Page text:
The Evolution of Cooperation was, somewhat surprisingly, a story about math. Math that actually describes a lot of things in life. It’s the story of The Prisoner’s Dilemma. What makes The Prisoner’s Dilemma interesting, is that the players in the game have conflicting incentives. You can be rewarded either for cooperating, or for defecting. Unlike most things we think of as “games”, it is not zero-sum: both players can win, and both players can lose. Too often it seems like this possibility is forgotten. The dilemma goes like this.
Two suspected accomplices are taken into custody for a crime and separately interrogated. Each is pressured to rat out the other. If neither of them squeals (they cooperate) then both of them get short jail terms. If both of them rat, they both get fairly long terms. If only one of them gives in, and the other remains silent, then the fink gets off, and the honorable thief goes away for a long long time.
Mathematically, there are 4 possible payoffs: for giving in to Temptation (T), for mutual Cooperation (C), for mutual Defection (D), and for being the Sucker (S). For a situation to be a Prisoner’s Dilemma, you must have: T>C>D>S. Additionally, the total payoff for mutual cooperation must be greater than the payoff for giving in to temptation, i.e. 2C>T.
The “correct” strategy in the game depends on what the other person is doing. If you’re only going to play the game once, then the rational thing to do is defect. But often in the real world, you find yourself in situations analogous to the PD over and over again, potentially with the same players, so it’s more interesting to think about an iterated series of games, in which you can consider now the value of the future interactions you will have with the other player. It turns out that the main factor determining whether or not cooperation can arise naturally, is the present valuation of the future, or as Axelrod puts it, the shadow of the future. When players highly value the future, cooperation is likely to emerge. When the future is heavily discounted, there is little hope of cooperative behavior, because those future interactions are treated as worthless, essentially reducing the iterated PD to a series of isolated games.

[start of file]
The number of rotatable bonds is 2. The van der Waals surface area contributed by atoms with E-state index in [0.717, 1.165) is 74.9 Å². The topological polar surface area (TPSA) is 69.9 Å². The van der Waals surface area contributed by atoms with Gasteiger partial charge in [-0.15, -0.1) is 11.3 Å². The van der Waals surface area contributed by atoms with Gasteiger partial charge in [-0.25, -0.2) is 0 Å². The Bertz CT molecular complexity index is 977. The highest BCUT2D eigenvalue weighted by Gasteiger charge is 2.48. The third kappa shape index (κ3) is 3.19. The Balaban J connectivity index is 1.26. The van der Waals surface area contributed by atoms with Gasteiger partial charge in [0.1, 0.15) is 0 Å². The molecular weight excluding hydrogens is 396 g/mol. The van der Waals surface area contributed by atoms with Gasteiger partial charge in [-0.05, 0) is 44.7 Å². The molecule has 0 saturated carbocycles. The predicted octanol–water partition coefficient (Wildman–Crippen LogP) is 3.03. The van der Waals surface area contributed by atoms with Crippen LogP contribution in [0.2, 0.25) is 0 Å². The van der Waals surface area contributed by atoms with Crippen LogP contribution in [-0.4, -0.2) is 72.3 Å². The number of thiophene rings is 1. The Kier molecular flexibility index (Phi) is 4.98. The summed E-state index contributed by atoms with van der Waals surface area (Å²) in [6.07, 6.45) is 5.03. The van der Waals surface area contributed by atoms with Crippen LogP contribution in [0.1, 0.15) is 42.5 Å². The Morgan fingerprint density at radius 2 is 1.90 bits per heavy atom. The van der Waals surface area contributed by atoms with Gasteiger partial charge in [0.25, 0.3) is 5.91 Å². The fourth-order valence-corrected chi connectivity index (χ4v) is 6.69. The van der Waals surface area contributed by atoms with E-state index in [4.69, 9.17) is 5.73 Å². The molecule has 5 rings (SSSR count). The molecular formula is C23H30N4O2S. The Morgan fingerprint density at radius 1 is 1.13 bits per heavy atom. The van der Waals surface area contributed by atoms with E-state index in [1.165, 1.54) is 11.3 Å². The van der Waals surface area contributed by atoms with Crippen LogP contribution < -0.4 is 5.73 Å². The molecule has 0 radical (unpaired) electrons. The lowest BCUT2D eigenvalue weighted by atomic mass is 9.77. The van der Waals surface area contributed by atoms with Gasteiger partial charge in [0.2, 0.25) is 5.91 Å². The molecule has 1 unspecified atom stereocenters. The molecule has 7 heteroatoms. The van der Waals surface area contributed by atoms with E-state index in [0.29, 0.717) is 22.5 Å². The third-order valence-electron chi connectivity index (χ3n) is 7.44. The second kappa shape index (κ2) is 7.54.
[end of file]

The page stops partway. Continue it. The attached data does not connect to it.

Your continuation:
The book looks at the PD in a few different contexts, using two computer tournaments which were run in the 1980s as the backdrop. Axelrod solicited dozens of submissions from game theorists, and eventually the computer savvy public at large, to compete in two rounds of iterated games. After the first round and before the second, he informed would-be contestants of the initial outcome, what did well, and what didn’t, and why, so the second round was significantly more sophisticated. Shockingly, one of the simplest strategies won both tournaments. It turns out that Tit-for-Tat is almost unassailable. Tit-for-Tat is a strategy which is initially cooperative (it’s “nice”), and which forever after simply does whatever the other player did in the last round. It’s an eye for and eye. He describes the strategy as “nice, retaliatory, forgiving, and clear”, and shows how these qualities lead to good, and very robust performance. Although Tit-for-Tat never does better than any of its opponents, it very effectively elicits cooperation. This is true one-on-one, and in an “ecosystem” context, in which those strategies which score poorly eventually die out of the population. It is capable of invading a pre-existing population of serial defectors, if it enters as a group, and once established, it cannot be disloged, so long as the shadow of the future is sufficiently long.